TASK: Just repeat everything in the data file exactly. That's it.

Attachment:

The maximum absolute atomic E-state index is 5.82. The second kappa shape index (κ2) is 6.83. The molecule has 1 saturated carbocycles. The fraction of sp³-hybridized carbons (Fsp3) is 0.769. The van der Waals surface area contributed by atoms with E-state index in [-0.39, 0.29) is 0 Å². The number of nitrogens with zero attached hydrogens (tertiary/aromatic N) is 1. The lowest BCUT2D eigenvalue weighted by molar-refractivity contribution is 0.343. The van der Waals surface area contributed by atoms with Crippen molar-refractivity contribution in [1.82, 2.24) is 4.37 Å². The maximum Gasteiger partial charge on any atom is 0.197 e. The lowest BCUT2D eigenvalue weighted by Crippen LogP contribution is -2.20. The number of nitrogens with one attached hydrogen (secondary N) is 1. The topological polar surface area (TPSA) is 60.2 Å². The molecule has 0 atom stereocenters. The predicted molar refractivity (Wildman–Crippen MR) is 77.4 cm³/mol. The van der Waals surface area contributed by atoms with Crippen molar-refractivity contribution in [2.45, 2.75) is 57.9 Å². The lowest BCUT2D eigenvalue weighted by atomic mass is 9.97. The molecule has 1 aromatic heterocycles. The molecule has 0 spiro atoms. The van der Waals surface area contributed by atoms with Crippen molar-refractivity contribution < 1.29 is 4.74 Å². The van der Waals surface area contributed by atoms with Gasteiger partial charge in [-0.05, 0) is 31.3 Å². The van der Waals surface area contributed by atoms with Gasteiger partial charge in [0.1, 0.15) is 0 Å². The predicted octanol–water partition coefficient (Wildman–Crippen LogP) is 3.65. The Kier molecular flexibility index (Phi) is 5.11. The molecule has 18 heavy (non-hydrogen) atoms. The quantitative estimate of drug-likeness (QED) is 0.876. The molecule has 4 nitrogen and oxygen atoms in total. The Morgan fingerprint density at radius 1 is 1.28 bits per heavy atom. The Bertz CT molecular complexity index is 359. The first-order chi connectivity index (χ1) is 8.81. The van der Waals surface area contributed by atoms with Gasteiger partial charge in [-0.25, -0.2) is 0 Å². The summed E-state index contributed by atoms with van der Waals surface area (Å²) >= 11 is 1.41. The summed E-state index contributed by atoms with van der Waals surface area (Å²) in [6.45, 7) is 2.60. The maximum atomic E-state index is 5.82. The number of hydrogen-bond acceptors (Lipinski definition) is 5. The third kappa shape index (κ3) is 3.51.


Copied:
The maximum absolute atomic E-state index is 5.82. The second kappa shape index (κ2) is 6.83. The molecule has 1 saturated carbocycles. The fraction of sp³-hybridized carbons (Fsp3) is 0.769. The van der Waals surface area contributed by atoms with E-state index in [-0.39, 0.29) is 0 Å². The number of nitrogens with zero attached hydrogens (tertiary/aromatic N) is 1. The lowest BCUT2D eigenvalue weighted by molar-refractivity contribution is 0.343. The van der Waals surface area contributed by atoms with Crippen molar-refractivity contribution in [1.82, 2.24) is 4.37 Å². The maximum Gasteiger partial charge on any atom is 0.197 e. The lowest BCUT2D eigenvalue weighted by Crippen LogP contribution is -2.20. The number of nitrogens with one attached hydrogen (secondary N) is 1. The topological polar surface area (TPSA) is 60.2 Å². The molecule has 0 atom stereocenters. The predicted molar refractivity (Wildman–Crippen MR) is 77.4 cm³/mol. The van der Waals surface area contributed by atoms with Crippen molar-refractivity contribution in [2.45, 2.75) is 57.9 Å². The lowest BCUT2D eigenvalue weighted by atomic mass is 9.97. The molecule has 1 aromatic heterocycles. The molecule has 0 spiro atoms. The van der Waals surface area contributed by atoms with Crippen molar-refractivity contribution < 1.29 is 4.74 Å². The van der Waals surface area contributed by atoms with Gasteiger partial charge in [-0.05, 0) is 31.3 Å². The van der Waals surface area contributed by atoms with Gasteiger partial charge in [0.1, 0.15) is 0 Å². The predicted octanol–water partition coefficient (Wildman–Crippen LogP) is 3.65. The Kier molecular flexibility index (Phi) is 5.11. The molecule has 18 heavy (non-hydrogen) atoms. The quantitative estimate of drug-likeness (QED) is 0.876. The molecule has 4 nitrogen and oxygen atoms in total. The Morgan fingerprint density at radius 1 is 1.28 bits per heavy atom. The Bertz CT molecular complexity index is 359. The first-order chi connectivity index (χ1) is 8.81. The van der Waals surface area contributed by atoms with Gasteiger partial charge in [-0.25, -0.2) is 0 Å². The summed E-state index contributed by atoms with van der Waals surface area (Å²) >= 11 is 1.41. The summed E-state index contributed by atoms with van der Waals surface area (Å²) in [6.45, 7) is 2.60. The maximum atomic E-state index is 5.82. The number of hydrogen-bond acceptors (Lipinski definition) is 5. The third kappa shape index (κ3) is 3.51.